EU emerges as VN’s largest trade partner
VNGOP - Trade between Việt Nam and the European Union has gone from strength to strength since the two sides inked a framework agreement in 1975.
The EU now makes up 17 percent of Việt Nam’s foreign trade and is the Southeast Asian country’s biggest trade partner.
In the first half of 2007 alone, two-way trade reached over US $6.7 billion, increasing by 26.2 percent over the same period last year.
2005 marked a turning point with bilateral trade revenues skyrocketing to US $8.1 billion, representing an increase of 27 fold over 1990 or doubling the 2000 figure.
Việt Nam’s exports to the EU surpassed US $7 billion in 2006, increasing by 2.5 times over 2000, while imports from the bloc were estimated at US $3 billion or 2.4 times over the first year of the decade.
Staple exports to the continent included footwear, apparel, seafood, fine art, bicycles, coffee and tea. Footwear netted the biggest slice of the pie with almost US $2 billion worth of products sold in 2006. Apparel ranked second with over US $1.24 billion coming into domestic coffers.
Germany, the UK, France and Holland have for years been Việt Nam’s largest export markets in the EU with annual growth rates estimated at between 20 and 30 percent.
Việt Nam’s major imports included equipment, machinery, technology, garment and textile materials and accessories, steel, pharmaceuticals, chemicals and chemical products.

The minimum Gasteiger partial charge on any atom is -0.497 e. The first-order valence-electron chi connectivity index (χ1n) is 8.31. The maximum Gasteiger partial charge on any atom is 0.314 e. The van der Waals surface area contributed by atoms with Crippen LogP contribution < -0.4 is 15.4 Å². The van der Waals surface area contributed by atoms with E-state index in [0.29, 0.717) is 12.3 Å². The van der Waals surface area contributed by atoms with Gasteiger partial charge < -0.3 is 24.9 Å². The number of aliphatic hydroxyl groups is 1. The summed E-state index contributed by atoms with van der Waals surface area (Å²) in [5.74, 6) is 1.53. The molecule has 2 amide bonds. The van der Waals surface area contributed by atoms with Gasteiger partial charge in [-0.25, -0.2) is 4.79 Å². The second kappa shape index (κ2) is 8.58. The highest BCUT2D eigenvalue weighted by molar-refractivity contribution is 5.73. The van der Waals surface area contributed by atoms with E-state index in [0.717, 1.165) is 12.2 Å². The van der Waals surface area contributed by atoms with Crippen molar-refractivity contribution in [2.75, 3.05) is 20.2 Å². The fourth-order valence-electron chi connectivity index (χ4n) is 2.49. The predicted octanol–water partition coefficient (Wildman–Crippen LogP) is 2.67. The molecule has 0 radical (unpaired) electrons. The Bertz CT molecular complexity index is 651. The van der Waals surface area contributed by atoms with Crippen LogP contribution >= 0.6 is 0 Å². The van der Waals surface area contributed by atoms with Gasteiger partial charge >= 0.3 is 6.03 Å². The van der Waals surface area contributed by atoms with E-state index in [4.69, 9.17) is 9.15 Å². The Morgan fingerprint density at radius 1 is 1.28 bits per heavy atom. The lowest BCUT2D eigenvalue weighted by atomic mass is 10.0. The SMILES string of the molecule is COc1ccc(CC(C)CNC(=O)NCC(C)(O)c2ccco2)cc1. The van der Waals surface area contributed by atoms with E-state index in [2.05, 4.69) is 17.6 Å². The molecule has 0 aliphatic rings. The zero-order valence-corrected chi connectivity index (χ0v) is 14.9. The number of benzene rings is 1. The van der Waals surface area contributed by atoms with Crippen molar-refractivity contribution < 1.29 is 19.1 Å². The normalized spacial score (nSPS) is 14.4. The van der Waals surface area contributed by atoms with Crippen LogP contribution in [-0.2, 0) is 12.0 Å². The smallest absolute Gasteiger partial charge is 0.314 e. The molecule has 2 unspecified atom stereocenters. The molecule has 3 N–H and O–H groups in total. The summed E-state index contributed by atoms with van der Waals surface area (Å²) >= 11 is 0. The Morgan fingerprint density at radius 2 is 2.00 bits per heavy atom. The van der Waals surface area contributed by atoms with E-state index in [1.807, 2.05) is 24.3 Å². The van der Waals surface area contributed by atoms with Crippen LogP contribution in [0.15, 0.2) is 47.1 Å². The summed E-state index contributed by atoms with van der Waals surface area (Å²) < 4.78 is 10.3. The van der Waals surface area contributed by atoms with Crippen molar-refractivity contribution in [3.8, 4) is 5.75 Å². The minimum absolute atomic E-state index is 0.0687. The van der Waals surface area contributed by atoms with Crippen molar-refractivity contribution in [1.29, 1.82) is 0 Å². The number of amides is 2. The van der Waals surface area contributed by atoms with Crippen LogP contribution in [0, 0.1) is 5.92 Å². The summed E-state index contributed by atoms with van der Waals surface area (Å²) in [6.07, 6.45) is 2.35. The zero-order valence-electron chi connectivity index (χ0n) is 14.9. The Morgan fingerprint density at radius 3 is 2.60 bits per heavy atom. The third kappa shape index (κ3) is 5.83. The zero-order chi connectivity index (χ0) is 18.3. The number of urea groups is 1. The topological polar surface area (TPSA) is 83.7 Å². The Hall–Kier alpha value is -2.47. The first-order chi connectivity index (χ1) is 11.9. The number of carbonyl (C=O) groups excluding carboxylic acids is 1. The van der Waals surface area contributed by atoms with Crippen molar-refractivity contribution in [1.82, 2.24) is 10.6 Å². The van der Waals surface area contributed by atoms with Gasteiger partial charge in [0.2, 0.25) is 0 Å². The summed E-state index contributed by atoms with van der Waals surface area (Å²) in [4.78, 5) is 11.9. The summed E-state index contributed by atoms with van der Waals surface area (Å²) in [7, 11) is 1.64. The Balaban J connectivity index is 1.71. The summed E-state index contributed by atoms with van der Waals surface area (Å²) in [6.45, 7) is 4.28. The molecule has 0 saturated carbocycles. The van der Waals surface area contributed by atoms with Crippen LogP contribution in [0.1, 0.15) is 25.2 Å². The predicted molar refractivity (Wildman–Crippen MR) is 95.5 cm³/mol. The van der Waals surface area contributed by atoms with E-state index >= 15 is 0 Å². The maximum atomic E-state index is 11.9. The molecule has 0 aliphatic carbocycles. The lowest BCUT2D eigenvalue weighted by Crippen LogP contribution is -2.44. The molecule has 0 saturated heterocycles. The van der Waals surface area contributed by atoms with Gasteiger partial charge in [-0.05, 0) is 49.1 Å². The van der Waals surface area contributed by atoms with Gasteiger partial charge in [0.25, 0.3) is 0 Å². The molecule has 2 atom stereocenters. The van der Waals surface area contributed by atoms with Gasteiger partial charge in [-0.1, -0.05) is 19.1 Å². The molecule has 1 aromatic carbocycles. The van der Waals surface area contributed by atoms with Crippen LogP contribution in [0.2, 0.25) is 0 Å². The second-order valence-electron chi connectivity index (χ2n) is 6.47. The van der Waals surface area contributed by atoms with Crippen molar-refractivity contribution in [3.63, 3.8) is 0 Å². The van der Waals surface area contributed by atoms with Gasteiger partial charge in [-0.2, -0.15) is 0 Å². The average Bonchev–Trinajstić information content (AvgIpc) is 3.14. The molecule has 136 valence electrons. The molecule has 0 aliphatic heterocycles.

A major reason behind the remarkable growth lays in the preferential taxes the two sides have granted each other over the years, said Đinh Văn Hồi, Deputy Head of the Europe Department under the Ministry of Industry and Trade.
He also highlighted Việt Nam’s efforts in issuing a master plan on Việt Nam-EU relations on June 14, 2005, a program of action for the 2006-10 period and an orientation for 2015 as effective tools in boosting bilateral trade ties.
Along with the framework agreement, Việt Nam and the EU have signed a number of other deals such as the Garment and Textile Agreement, an accord on footwear trade fraud control and an agreement on market approaches.
The two sides in 2004 concluded bilateral negotiations on Việt Nam’s World Trade Organization membership.
However, barriers do still stand in the way of bilateral trade as the EU is imposing tough conditions on labor, environment and anti-dumping cases and ignoring Việt Nam’s development level in bilateral negotiations on the opening of markets, Mr. Hồi said.
He said for new heights to be reached in bilateral trade, further negotiations on trade policies, especially those with a direct impact onto the Vietnamese economy such as competitiveness and technological standards, are necessary.
Mr. Hồi also urged the bloc to intensify investment in oil and gas, new energies, shipbuilding, hi-tech industry and software technology.